In other words, if you‘re against immigration you‘re a racist.  That‘s not fair. 

LEWIS:  You know what, you know what, Tucker?  I think part of the question last night was he didn‘t answer the question because Karen that was on the phone that asked a direct question... 


LEWIS:  ...she was African-American.  And she wanted him to do exactly what I believe Senator Clinton did, she said let‘s speak to the realities.  And the realities are that people are nervous.  We don‘t have to play one side off against the other.  We have to come up with a comprehensive plan.  And I think that she‘s scored some points last night with that audience.  She said I was there voting for that and when you were not. 

CARLSON:  So you‘re saying that black voters who are concerned or citizens of any kind, but I think it‘s particularly acute in the African-American community, they‘re concerned about the effect of immigration on wages.  You don‘t think they are scapegoating, you don‘t think they‘re bigots, you think they have a legitimate point of view. 

LEWIS:  I don‘t think we can pit people against each other.  We‘re not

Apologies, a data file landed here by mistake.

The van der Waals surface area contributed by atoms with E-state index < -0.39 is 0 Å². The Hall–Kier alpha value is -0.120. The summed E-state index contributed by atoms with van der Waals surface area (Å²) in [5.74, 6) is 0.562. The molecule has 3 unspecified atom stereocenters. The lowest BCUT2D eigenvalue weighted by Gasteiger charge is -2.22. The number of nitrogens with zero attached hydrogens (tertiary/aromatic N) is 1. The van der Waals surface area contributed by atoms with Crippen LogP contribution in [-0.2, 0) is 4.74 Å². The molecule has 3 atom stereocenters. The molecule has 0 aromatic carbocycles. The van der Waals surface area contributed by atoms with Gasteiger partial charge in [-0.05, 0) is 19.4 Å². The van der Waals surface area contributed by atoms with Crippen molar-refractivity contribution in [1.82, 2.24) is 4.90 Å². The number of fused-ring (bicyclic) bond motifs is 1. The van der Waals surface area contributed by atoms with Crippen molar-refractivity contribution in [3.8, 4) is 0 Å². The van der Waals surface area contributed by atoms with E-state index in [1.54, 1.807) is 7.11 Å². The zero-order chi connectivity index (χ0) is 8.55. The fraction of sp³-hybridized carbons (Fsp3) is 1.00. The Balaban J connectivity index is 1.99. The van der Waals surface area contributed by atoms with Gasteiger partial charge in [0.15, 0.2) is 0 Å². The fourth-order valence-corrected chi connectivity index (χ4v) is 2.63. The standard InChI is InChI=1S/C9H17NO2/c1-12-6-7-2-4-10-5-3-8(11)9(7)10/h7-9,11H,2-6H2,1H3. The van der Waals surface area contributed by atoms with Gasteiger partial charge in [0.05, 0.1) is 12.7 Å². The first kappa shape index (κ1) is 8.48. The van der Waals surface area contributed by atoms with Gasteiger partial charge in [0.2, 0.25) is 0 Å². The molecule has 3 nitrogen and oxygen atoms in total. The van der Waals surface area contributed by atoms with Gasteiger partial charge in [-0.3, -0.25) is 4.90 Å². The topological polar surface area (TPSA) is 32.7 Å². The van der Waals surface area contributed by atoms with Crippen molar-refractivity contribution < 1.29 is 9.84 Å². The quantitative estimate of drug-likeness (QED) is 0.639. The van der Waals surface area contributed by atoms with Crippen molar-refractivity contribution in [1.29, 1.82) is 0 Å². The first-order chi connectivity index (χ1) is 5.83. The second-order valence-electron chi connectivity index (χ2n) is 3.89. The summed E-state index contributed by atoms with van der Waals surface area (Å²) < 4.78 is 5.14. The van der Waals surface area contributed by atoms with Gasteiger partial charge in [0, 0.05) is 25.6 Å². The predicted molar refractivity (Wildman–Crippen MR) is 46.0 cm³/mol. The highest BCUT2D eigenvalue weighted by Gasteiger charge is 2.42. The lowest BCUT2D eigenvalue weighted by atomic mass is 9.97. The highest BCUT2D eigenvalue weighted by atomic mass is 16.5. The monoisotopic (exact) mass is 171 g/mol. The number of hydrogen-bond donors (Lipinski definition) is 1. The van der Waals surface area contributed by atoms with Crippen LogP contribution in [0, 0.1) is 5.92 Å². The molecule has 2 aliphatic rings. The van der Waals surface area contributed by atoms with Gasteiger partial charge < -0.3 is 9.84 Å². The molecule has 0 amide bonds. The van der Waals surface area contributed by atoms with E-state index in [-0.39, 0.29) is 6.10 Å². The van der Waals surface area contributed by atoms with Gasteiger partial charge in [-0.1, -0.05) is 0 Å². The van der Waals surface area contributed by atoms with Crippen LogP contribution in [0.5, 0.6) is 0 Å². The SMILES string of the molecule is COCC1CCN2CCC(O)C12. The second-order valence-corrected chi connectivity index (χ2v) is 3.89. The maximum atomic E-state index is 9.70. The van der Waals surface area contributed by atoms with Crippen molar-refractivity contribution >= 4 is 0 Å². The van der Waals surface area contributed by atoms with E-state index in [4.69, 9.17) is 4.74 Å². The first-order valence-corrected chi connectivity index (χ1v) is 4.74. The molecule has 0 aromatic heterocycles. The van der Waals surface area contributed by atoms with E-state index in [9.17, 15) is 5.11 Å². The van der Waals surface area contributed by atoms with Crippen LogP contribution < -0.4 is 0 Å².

trying to be divisive in this time.  This is the time for Democrats to come

to offer some solutions.  And I think when you have someone and Senator Clinton last night said she co-sponsored that legislation that talks about comprehensive reform.  And I think that‘s where we‘re going to have to go in this next election. 

CARLSON:  So Obama is for giving driver‘s licenses to illegal aliens and his for scholarships for illegal aliens.  You can make a case, I guess, for both of those.  They‘re both wildly unpopular with people.  People hate that.  Eliot Spitzer, the governor of New York, tried it, had to stop because people hate it so much. 

That‘s going to be a problem in a general election.  Don‘t you think? 

PRESS:  No.  Let me tell you.  I was just going to go there.  I mean to me,

where he misstepped on immigration is when he came out four square and